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After the panel work dramas we had in Part 2, it's fair to say that we were a long way from where we wanted to be in our Escort Mk 2 rally car rebuild. There was still lots to be done, so we set about the next phase, which was to prepare the bodywork as best we could, before handing it over to another friend who had some other valuable skills. Hindsight is a wonderful thing, and looking back we should have first sent the car to a panel beater to get the bodywork sorted, but we had events lined up that we wanted the car for, and we were getting impatient. So, with that in mind it was delivered to our wrapping guru who set about putting a fresh yellow coat on the car.

With the bodywork under prepared, it was back to the shed to do some our our own body prep before the car was sent to be vinyl wrapped.

We had purchased 20 metres of yellow wrap and it looked the goods. Despite the cold July weather, we were able to heat the shed enough to get it to take to the bodywork pretty well. After a few days of trial and error, we had a finished product. It's worth pointing out here that while in theory, wrapping a car is a simple enough process, it's not something that you can do either on your own, or without plenty of practice. Getting it right is critical first time, and you can expect a few wasted lengths of vinyl along the way.

20 metres of yellow wrap ready for application.

Wrapping a car is a tricky process that requires plenty of skill and practice.

We were pretty happy with the results. While there were sections of the car that had started to lift a little - particularly along the lines on the front mudguards - we expected these to flatten out once the car had been parked in the sun for an extended time and the vinyl had had time to settle in. With that in mind, we got the car back in the garage and started the long process of putting everything back together. New wiring had to be installed from the front of the car to the rear, tail lights and reverse lights had to be connected, and new LED headlights were installed (7" units from a Jeep Wrangler that happened to screw straight into the Escort grille). A few new gauges were added inside, and we installed a new Stilo intercom, and overall gave the car a general tidy up as we went along. It was really starting to come together.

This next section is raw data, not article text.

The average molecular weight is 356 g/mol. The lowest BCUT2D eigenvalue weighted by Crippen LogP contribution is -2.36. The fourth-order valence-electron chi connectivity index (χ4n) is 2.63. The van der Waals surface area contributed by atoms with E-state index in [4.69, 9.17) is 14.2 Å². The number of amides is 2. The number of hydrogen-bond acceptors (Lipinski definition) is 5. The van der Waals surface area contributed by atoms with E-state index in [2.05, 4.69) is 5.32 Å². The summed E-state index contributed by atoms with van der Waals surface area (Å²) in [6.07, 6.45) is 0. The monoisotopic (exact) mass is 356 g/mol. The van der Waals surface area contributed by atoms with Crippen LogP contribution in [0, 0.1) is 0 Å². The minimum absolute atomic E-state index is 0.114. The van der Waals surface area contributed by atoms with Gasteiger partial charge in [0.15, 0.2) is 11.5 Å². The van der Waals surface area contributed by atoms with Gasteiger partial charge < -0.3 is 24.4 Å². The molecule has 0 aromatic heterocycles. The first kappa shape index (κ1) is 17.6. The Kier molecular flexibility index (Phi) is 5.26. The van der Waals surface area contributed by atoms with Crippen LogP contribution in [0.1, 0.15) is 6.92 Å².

The yellow wrap went on well and we were confident of a good result.

Time was running out though. A couple more event deadlines had come and gone and, worse still, the wrap still wasn't sticking as it should have. It turns out that the lack of preparation to the body shell was proving to be a real problem here. In essence, the wrap wasn't sticking to parts of the body that had been painted in undercoat. We knew this might have become an issue, although we were hoping that it wouldn't come to this. After a little head scratching and some discussions with another friend, an Irishman who was a gun panel beater and spray painter, it was decided that the wrap had to come off, and the car needed to be sent for paint, rather than vinyl.

Fully wrapped, and with the new LED headlights fitted, the car was looking a treat.

As frustrating as this was, it was the only logical answer. With parts of the wrap already proving problematic in good conditions, we expected that this would become a real issue once the car hit the gravel and was subject to dust, mud, water and rocks. So, it was out with the heat gun and off with the wrap. Surprisingly, it only took 15 minutes to remove the whole wrap from the car, and it came off incredibly easy with little or no residue left behind. It was the first win we'd had for weeks! With the car back on the trailer, it was off to the Irishman's shed for a month of prep and painting, which we'll cover next time.

The wrap was lifting in critical places, and we weren't confident that this would improve over time.

Read the other parts:

https://rallysportmag.com/part-1-rallysport-mags-never-ending-rally-car-rebuild/ https://rallysportmag.com/part-2-rallysport-mags-never-ending-rally-car-rebuild/
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